We All Have Our Storms: Handling Death, Loss & Stress
I have a really great memory for some things. Whole evenings escape me but the shattering insecurity of not being allowed to shave my legs in the sixth grade sits alongside First Heartbreak and High School Graduation in the file of important moments in my head. We are on the bus to school, sweating in our uniforms in a Mississippi August, and Morgan and Mary are talking about how much better it feels to have hairless legs and oh my gosh feel how smooth this is. I am not quite twelve years old and I am hopelessly behind on the Judy Blume scale of middle school maturity.
Three months prior, I am not quite twelve and I am on the phone to my grandmother. She is in Poland, sick and small from chemotherapy, and through her old red rotary phone she hears me tell her that I love her for the last time. She dies some hours later and I feel it when she goes; it’s a still silence while I wait in line for carpool at the end of the school day. I have a really great memory for some things, and it’s a timeline of my inability to say goodbye.
But we’re back to August: I am not quite twelve years old and someone’s mother, faceless from what I remember, has stopped me outside our town’s doughnut shop to tell me and my mother that this will be the big one. Earlier in the week, a local weatherman said that we were downgrading to a tropical storm. He wouldn’t have a job to return to on Monday morning. Vonnegut would say, “so it goes.” So it went.
They say that Katrina made landfall in the early morning of August 29th, 2005. For me, it started on August 28th, the Sunday that saw my parents shove what they could into our car and drive our three piece family to Pensacola Beach, Florida. My memory fails me until we get to the bridge to Santa Rosa Island. Only residents are allowed on (we have a condo), the island is being evacuated (we’re running too), anyone who enters is doing so at their own risk (we’ve already left behind what we could afford to lose).
Out of a complex of five buildings with some couple hundred irregular inhabitants and the staff hired on to cater to them, we are alone. A spoken alarm – something about evacuating immediately – starts late into the night and is loud enough that I am awake to watch the rain start. Our power goes out soon after and we spend our time staring across the bay back to the mainland. Their lights stay on. I am not quite twelve and from the 15th floor I am watching the National Seashore half of Santa Rosa slowly sink into the Gulf. This is a hurricane: hours of becoming an island.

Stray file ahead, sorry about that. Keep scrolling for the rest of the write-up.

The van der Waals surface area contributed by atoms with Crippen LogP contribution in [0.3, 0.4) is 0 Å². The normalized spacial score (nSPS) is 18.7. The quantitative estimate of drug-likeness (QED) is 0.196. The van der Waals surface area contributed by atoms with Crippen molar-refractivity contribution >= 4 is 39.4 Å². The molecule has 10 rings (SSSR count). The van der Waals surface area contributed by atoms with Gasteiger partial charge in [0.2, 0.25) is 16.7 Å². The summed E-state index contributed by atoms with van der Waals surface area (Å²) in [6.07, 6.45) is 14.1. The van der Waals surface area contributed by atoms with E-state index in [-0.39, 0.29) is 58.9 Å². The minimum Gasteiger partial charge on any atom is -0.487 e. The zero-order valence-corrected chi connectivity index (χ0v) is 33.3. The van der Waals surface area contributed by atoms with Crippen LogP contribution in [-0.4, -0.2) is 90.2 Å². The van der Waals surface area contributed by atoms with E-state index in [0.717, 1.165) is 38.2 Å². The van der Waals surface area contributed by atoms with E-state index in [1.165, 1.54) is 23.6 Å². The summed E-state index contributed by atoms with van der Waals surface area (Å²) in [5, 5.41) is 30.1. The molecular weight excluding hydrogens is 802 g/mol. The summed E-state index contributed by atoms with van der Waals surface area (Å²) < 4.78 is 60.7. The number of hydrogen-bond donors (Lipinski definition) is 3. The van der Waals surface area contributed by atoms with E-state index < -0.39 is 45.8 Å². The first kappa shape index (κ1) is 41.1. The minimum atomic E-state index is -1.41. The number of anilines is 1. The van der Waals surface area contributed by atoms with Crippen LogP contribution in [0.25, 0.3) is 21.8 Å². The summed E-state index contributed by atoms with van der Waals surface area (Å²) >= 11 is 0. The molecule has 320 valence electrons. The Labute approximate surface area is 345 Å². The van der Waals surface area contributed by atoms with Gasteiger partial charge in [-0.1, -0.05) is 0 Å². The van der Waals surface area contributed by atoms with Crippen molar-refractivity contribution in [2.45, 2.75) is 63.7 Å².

I’ve lost count of how many times I’ve said, “I can’t talk about Hurricane Katrina.” I’ve gotten close a few times in conversations, closer once in a largely unrelated spoken word piece. I tried explaining to my roommate why a documentary we watched for a Natural Hazards class in my second year of college brought me to tears. I talk a lot about not talking about it and it follows that I am asked what makes the simple act of telling so tough.
Before the hurricane, I was a little Catholic school girl. After, I was living away from my parents in suburban Georgia, cursing for the first time and telling lies about who I had been. Katrina literally washed away most evidence that I had ever been small – pictures, videos, toys – and I found myself, finally twelve, picking a new person to be. The past eight years have been my becoming. My childhood is another life, well-lived by a little girl with whom I’ve only recently rediscovered common ground.
I’m studying abroad in London, sitting in a course on Shakespeare, and we are talking about The Tempest. A girl says, “I am really, really confused about that part.” I am too. We all have our storms.
I’m not quite twenty and I’ll be damned if I can’t talk about Katrina.
This post was written by my daughter, who really captured the essence of a person’s emotions in their many varieties ranging from mood (heightened) states to free flowing states.
What is your storm story?